Reliability of race assessment based on the race of the ascendants: a cross-sectional study.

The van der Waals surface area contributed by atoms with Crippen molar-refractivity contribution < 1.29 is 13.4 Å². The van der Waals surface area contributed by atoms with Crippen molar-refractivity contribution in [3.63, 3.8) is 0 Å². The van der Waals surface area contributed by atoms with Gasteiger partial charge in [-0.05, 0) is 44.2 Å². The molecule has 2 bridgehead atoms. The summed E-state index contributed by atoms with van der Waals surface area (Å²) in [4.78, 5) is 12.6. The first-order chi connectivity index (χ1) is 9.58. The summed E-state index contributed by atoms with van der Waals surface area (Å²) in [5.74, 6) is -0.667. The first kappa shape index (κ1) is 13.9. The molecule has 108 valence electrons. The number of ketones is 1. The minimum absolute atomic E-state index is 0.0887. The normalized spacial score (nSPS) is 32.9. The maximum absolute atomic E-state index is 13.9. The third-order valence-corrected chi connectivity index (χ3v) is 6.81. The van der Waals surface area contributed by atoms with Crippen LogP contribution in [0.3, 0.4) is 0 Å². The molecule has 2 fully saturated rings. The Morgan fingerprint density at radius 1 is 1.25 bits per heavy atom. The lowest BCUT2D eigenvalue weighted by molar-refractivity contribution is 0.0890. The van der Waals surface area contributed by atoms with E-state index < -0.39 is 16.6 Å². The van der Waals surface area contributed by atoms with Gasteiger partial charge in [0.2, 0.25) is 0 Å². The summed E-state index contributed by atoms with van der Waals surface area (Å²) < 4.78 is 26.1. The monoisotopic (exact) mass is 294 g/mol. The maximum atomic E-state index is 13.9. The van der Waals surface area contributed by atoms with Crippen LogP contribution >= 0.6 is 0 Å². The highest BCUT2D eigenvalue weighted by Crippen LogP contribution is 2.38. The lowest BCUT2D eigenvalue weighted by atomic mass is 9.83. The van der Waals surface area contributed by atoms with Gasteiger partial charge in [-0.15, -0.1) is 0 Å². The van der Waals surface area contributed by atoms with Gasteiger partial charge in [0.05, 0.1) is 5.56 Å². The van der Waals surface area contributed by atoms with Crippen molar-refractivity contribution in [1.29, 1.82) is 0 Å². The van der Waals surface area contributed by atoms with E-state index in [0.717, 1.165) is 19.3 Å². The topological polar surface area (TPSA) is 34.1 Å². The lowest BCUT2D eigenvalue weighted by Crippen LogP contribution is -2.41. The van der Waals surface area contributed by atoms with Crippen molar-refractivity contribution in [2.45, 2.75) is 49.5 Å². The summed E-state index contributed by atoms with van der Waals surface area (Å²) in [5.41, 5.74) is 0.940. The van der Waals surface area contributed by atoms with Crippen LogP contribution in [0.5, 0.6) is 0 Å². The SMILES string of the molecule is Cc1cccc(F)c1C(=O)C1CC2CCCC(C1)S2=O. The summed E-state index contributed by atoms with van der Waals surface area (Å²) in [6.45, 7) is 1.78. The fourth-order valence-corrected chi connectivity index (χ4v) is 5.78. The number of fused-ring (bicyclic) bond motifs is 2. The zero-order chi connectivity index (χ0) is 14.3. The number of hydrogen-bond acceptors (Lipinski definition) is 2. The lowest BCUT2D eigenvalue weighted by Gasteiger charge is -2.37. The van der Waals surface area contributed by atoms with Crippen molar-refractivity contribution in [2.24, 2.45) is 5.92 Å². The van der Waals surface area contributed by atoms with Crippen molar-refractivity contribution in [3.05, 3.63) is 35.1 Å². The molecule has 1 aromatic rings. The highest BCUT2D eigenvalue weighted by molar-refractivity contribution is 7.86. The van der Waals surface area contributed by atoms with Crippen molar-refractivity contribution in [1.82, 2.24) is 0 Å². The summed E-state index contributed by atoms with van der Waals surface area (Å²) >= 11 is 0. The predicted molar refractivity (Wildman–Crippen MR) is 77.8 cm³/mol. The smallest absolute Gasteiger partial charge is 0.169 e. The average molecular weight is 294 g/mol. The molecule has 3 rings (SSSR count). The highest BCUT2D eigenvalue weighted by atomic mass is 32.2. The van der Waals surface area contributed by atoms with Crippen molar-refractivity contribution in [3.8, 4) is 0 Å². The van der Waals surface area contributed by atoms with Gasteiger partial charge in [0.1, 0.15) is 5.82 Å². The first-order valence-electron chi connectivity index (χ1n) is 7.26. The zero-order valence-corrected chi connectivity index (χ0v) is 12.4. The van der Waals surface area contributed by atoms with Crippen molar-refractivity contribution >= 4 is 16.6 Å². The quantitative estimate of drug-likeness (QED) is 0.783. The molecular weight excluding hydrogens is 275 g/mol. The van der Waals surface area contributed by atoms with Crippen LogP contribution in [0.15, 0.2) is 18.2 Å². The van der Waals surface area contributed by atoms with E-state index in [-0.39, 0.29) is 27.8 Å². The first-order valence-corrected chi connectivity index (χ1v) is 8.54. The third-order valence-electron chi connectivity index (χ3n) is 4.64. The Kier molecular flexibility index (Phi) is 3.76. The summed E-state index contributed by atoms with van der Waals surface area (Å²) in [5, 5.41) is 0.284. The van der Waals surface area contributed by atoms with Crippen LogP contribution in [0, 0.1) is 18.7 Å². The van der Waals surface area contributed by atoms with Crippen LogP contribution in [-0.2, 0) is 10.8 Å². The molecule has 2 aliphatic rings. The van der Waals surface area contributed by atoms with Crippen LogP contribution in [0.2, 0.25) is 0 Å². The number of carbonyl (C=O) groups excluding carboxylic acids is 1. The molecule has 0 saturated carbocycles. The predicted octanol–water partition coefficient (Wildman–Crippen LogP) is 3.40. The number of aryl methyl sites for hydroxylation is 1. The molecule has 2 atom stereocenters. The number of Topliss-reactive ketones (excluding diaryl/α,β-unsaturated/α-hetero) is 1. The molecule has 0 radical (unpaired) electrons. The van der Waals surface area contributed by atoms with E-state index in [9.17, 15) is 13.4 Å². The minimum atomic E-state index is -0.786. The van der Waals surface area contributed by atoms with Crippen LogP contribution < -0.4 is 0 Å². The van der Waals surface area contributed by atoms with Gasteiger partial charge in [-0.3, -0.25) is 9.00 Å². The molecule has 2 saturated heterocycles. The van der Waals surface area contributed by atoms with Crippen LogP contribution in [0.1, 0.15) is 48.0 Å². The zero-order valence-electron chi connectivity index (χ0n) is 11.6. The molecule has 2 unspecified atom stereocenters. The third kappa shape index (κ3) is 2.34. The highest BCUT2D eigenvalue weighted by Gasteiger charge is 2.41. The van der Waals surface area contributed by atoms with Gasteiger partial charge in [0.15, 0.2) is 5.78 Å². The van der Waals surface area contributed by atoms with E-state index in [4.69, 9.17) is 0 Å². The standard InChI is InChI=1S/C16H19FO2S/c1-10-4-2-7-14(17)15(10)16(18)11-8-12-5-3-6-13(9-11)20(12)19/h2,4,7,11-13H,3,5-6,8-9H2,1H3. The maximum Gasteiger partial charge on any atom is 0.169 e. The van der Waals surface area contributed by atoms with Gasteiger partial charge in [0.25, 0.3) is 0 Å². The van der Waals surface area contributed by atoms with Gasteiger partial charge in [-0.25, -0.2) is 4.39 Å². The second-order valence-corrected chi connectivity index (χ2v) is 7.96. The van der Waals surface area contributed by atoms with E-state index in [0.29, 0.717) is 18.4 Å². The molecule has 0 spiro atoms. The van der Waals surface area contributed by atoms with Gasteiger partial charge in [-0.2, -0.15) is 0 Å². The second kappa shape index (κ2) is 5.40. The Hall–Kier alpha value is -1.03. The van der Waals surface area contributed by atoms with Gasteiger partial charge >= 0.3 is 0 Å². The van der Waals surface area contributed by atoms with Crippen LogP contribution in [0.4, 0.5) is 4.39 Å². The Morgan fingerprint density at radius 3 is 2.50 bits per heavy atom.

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BACKGROUND: Race is commonly described in epidemiological surveys based on phenotypic characteristics. Training of interviewers to identify race is time-consuming and self identification of race might be difficult to interpret. The aim of this study was to determine the agreement between race definition based on the number of ascendants with black skin colour, with the self-assessment and observer's assessment of the skin colour. METHODS: In a cross-sectional study of 50 women aged 14 years or older, from an outpatient clinic of an University affiliated hospital, race was assessed through observation and the self-assignment of the colour of skin and by the number of black ascendants including parents and grandparents. Reliability was measured through Kappa coefficient. RESULTS: Agreement beyond chance between self-assigned and observed skin colour was excellent for white (0.75 95% CI 0.72-0.78) and black women (0.89 95% CI 0.71-0.79), but only good for participants with mixed colour (0.61 95% CI 0.58-0.64), resulting in a global kappa of 0.75 (95% CI 0.71-0.79). However, only a good agreement for mixed women was obtained. The presence of 3 or more black ascendants was highly associated with observed and self-assessed black skin colour. Most women self-assigned or observed as white had no black ascendants. CONCLUSIONS: The assessment of race based on the race of ascendants showed reasonable agreement with the ascertainment done by trained interviewers and with the self-report of race. This method may be considered for evaluation of race in epidemiological surveys, since it is less time-consuming than the evaluation by interviewers.
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